The Presidency in France and the United States: A Comparison of their Creation
In ancient times, political executives were known by such titles as king, “pharaoh,” or “Caesar.” In modern times, most of these executives have gone the way of the dinosaur and have been replaced with positions like that of “president.” In fact, nations with presidents are some of the most influential nations in the world. Nations such as Russia, Mexico, and Germany have a president as their head of state. This is also true of France and the United States. In order to help you understand more about the presidential form of government, this essay will compare the creation of these two presidencies.
In the Beginning
In both the United States and France, the office of the modern president was birthed in a period of government instability that was characterized by weak executive power. In America, the period following the American Revolution and leading up to the Constitution was referred to by historian John Fiske as the “Critical Period of American History.” It was regarded by many as a period of great instability, especially in the economy. Some of Founding Fathers blamed the lack of a single executive for the lack of "energy" in the government. Those of the period that fancied themselves as “Republicans” flirted with the idea that a single executive was not necessary. In fact, some of these republicans felt that it might be possible for the legislature to act as the executive. However, this was not the sentiment of men such as New Yorker Alexander Hamilton who wanted to see a stronger national government and a strong, single executive to accompany it.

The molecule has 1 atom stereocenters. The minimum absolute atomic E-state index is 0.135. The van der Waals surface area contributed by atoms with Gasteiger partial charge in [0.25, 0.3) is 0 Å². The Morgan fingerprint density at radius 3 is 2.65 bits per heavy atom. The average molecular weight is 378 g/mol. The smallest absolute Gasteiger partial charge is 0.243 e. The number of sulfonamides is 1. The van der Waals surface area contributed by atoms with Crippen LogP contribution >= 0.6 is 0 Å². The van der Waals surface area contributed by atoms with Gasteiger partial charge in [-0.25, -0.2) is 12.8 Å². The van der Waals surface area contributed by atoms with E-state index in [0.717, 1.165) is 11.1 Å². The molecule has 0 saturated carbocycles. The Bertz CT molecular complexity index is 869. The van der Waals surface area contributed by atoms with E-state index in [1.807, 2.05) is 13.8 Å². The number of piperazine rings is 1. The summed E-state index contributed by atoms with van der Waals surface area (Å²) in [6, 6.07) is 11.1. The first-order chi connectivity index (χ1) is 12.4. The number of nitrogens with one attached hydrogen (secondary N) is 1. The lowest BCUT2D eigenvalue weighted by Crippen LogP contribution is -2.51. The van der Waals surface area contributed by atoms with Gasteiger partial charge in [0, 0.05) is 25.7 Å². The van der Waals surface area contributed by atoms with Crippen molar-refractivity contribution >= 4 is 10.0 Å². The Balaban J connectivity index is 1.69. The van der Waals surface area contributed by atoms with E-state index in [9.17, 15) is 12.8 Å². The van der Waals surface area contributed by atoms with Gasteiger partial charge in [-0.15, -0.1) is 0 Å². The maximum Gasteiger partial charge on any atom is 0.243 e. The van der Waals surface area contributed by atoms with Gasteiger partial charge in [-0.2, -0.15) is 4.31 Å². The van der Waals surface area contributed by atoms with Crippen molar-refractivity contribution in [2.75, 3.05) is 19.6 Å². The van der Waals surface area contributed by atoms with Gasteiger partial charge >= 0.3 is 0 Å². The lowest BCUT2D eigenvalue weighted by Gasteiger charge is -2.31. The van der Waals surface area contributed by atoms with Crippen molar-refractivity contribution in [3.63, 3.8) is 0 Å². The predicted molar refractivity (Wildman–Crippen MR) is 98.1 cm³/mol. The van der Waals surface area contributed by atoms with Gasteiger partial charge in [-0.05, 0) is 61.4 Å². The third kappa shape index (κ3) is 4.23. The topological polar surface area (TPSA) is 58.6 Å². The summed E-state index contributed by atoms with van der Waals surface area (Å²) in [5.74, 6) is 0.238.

Once the Constitutional Convention convened in May, 1787, it became apparent that other men also desired a strong single executive, with men such as Gouverneur Morris and James Wilson joining Hamilton in advancing a new government under a written constitution with a single national executive imbued with powers far in excess of those given to most state governors. Suffice it to say here that the executive president was the creation of that Constitutional Convention which convened in Philadelphia in 1787. Prior to that time, a “president” was one that chaired a meeting. The word “president” comes from the Latin which implies to “preside over.”
As for France, they had presidential positions reaching back to their first president, Louis-Napoleon Bonaparte (Napoleon III) of 1848. However, their modern presidency was born during a time of instability, much like the American presidency. After World War II, France had trouble creating a stable government following a period of legislative dominance, extremist politics (like that provided by the Communist Party), and the crisis in Algeria.